Background and aims: Cerebral white matter hyperintensities (WMH) have been suggested to contribute to progression in Alzheimer's disease (AD). Quantification of WMH in patients can be performed both manually, where WMH is categorized according to the Fazekas scale, and automatically using software which calculates WMH based on a FLAIR MRI sequence. The aim of this study was to investigate to which extent the WMH-burden affects progression in a mixed population of clinical AD and prodromal AD. Furthermore, we assessed whether manual rating and automatic segmentation of WMH provide equal information on progression. Methods: Patients with clinical diagnosis of AD and MCI patients suspected of having early AD were included. Evaluation of progression was performed by an experienced clinician at a 12-month follow-up visit. Manual evaluation (Fazekas scale) of WMH was performed by an experienced neuroradiologist and automatic segmentation was performed as previously described (Koikkalainen et al, 2016, Neuroimage). Patients were examined for the association between WMH-burden at baseline and progression in disease after 12 months and stratified by diagnosis of AD without CVD and AD with CVD. Results: There was no significant difference between WMH-burden and progression status in either AD without CVD (p=0.122) or AD with CVD (p=0.159). However, there was a trend for a higher WMH-burden in progressed vs. stable patients diagnosed with AD with CVD. Conclusion: WMH-burden seems to have an impact on progression in AD only when present in large amounts. We are currently investigating the prognostic value of manual and automatic WMH-burden measurements. Background and aims: According to international criteria, amyloid-biomarkers are diagnostic elements for Alzheimer's disease (AD). Controversies about their accuracy for early and differential diagnosis may be explained by distinct pathological processes or by between-center variability in amyloid-markers. We pretended to compare the agreement between amyloid CSF-biomarkers, [11C]-Pittsburgh Compound Positron Emission Tomography (PIB-PET) and Florbetapir (18F) and the accuracy of these biomarkers for AD diagnosis. Methods: 96 patients with at least two amyloid markers were included. The clinical course was considered the diagnostic gold standard. We used locally established cutoffs of amyloid CSF-AD biomarkers-Aβ42<610pg/mL; Aβ42/Aβ40 ratio<0.068. PIB-PET and 18F were evaluated qualitatively. Results: There was entire agreement between PIB-PET and 18F. Amyloid Imaging Markers (AIM) agreed with Aβ42 in 77% cases and with Aβ42/Aβ40 ratio in 74%. Discrepancies were found in 10 clinically non-AD patients (9 with CSF-AD profile and negative AIM; 1 with positive AIM and a non-AD CSF profile) and 12 AD patients (11 with non-AD CSF and positive AIM; 1 with CSF-AD profile and negative AIM). CSF Aβ42 had, in this cohort, a sensitivity of 71% and a specificity of 66% for the diagnosis of AD and MCI-AD, with an overall diagnostic accuracy of 69%. AIM achieved a sensitivity of 85%, a specificity of 92%, with 88% diagnostic accuracy. Conclusion: Agreement between CSF amyloid and AIM indicates that these measures are not fully equivalent as surrogates of AD-pathology. CSF amyloid seems to have a moderate sensitivity and specificity for AD-related pathologies, while AIM achieves a higher diagnostic accuracy. These results deserve a neuropathological confirmation. Disclosure: Nothing to disclose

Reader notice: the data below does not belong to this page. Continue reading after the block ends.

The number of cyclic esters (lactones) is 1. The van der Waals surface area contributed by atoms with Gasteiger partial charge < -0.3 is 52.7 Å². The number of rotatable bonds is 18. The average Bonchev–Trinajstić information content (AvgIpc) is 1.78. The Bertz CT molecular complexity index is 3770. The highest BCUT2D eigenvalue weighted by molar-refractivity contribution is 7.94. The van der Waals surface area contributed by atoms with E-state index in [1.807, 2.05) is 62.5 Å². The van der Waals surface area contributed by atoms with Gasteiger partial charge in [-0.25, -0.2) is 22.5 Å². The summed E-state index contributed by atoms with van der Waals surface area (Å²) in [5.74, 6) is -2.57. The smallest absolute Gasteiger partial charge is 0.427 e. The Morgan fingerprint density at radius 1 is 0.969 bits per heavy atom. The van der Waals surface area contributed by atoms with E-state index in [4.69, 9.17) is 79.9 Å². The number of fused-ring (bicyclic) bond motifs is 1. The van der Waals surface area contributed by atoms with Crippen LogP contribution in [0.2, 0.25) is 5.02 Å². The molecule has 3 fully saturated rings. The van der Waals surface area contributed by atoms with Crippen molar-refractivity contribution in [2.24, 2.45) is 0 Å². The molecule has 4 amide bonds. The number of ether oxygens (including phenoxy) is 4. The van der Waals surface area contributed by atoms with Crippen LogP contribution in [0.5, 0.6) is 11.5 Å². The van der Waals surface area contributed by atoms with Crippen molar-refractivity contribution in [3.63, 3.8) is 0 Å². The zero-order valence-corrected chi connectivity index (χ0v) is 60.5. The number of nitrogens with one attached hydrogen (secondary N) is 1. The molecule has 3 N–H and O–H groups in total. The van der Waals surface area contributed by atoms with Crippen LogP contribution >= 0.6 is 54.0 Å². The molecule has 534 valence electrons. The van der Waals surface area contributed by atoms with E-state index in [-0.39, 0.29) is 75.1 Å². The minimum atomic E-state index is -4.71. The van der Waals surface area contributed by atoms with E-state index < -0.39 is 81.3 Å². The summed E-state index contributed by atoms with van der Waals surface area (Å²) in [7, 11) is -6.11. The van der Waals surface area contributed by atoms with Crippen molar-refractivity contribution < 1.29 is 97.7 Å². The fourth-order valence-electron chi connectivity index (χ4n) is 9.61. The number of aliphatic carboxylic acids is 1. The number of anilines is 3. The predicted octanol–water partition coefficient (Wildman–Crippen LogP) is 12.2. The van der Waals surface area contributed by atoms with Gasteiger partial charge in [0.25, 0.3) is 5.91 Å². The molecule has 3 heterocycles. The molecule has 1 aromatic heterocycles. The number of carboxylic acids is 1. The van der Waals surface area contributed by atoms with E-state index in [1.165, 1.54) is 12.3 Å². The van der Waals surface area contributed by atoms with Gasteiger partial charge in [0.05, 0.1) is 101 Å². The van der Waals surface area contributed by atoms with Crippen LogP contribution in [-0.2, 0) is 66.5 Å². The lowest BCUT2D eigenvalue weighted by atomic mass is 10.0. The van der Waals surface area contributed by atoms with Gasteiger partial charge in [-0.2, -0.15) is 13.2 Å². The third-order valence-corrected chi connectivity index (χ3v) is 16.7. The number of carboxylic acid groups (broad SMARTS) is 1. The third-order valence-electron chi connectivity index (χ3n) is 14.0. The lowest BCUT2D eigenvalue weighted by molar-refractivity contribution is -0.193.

Dyremose, N., Bruun, M., Frederiksen, K., Gjerum, L., Rhodius-Meester, H., Baroni, M., … Santana, I. (2018). Impact of White Matter Hyperintensities on progression in Alzheimer’s disease Comparison of Amyloid Biomarkers in Alzheimer’s Disease-a Monocentric Study. European Journal of Neurology, 25.